National Park Getaway: Olympic National Park

By Barb Maynes, Public Information Officer, Olympic National Park

Pebbles clatter as an ocean wave recedes from the shore. The plop of raindrops is softened by layers of thick moss and lichen that cover the trees, rocks, and ground of the rain forest. High in a mountain meadow on a sunny July day, all is quiet but the hum of bees as they move from flower to flower. A stunning variety of sights, sounds, and experiences beckon visitors to Olympic National Park

In the far northwest corner of Washington, the park protects a varied landscape and three distinctly different ecosystems—wild Pacific coast, valleys of ancient forests and rushing rivers, and rocky, glacier-capped peaks. Paved and gravel roads provide access to the park’s major destinations, but the heart of the park is wilderness. More than 600 miles of trail offer opportunities to slow down and experience its beauty and solitude. 

Dramatic clouds over Lake Crescent
Stormy weather brings its own magic to Lake Crescent.

NPS Photo

Much of the park’s diversity can be credited to its steep and rugged terrain and proximity to the ocean. Mount Olympus, the highest peak, is 7,980 feet above sea level and only 33 miles from the ocean. It and the rest of the mountains stand as a barrier to wind and weather, intercepting moisture-laden clouds that blow in from the Pacific. As a result, the western slopes of the park gather huge amounts of precipitation that support temperate rain forests in the valleys and glaciers on the highest peaks.

As the clouds spill their rain and snow over the mountains, relatively little moisture is left by the time they reach the north and east sides of the park. Consequently, these areas are much dryer, creating a marked difference in the look and feel of the landscape as you travel east. 

Group hiking Hurricane Ridge with a ranger
The scent of flowers and far-off mountain views are summer attractions at Hurricane Ridge.

NPS Photo

Twelve to 14 feet of rain fall every year on the west-facing valleys of the Hoh, Queets, and Quinault rivers. These valleys harbor some of the world’s best remaining examples of temperate rain forest, with ferns and moss draping ancient, towering trees. Room to grow is at a premium in these forests, and every surface is covered with plant life. A visitor center at the Hoh Rain Forest offers a good starting point for exploring the rain forests.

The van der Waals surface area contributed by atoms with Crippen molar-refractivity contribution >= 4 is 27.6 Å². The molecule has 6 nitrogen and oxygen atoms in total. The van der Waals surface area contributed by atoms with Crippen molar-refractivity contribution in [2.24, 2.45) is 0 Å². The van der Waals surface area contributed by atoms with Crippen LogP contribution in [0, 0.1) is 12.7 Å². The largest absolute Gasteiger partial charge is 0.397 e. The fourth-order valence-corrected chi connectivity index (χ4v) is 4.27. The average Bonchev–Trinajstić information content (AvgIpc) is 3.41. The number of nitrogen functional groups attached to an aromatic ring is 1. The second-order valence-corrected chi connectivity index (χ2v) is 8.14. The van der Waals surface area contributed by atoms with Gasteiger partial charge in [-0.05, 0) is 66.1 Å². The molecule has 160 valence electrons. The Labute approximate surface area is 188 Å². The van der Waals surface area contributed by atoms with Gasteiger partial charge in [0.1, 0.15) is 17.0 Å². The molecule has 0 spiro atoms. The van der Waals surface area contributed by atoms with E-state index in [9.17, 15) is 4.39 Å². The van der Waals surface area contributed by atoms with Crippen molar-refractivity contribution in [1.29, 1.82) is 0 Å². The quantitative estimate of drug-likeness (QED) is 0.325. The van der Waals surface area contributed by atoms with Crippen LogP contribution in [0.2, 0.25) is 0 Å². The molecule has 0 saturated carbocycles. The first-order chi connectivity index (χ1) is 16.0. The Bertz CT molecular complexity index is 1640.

Glaciers crown the park’s highest peaks and even at lower elevations, winter snows can persist late into summer. Hurricane Ridge, at 5,242 feet, offers both stunning views of glacier-capped peaks, including Mount Olympus, and the chance to look for late-summer snowbanks among the subalpine meadows and forests. The Hurricane Ridge Visitor Center has exhibits and an information desk, and trails lead into the surrounding meadows and up nearby ridges.

Seastars and anemones
Tidepools along the park’s rocky coast reveal stunning shapes and colors at low tide.

NPS Photo

The park protects over 70 miles of wild Pacific coast, with sandy beaches; rocky, boulder-strewn shorelines; and sheer cliffs that drop to the ocean. Along the coast’s intertidal zone, the Olympic Coast National Marine Sanctuary overlaps with Olympic National Park and extends 25–50 miles offshore, protecting the marine environment that borders the land.

Olympic National Park offers a multitude of ways to find your park—come visit and find your own special experience here!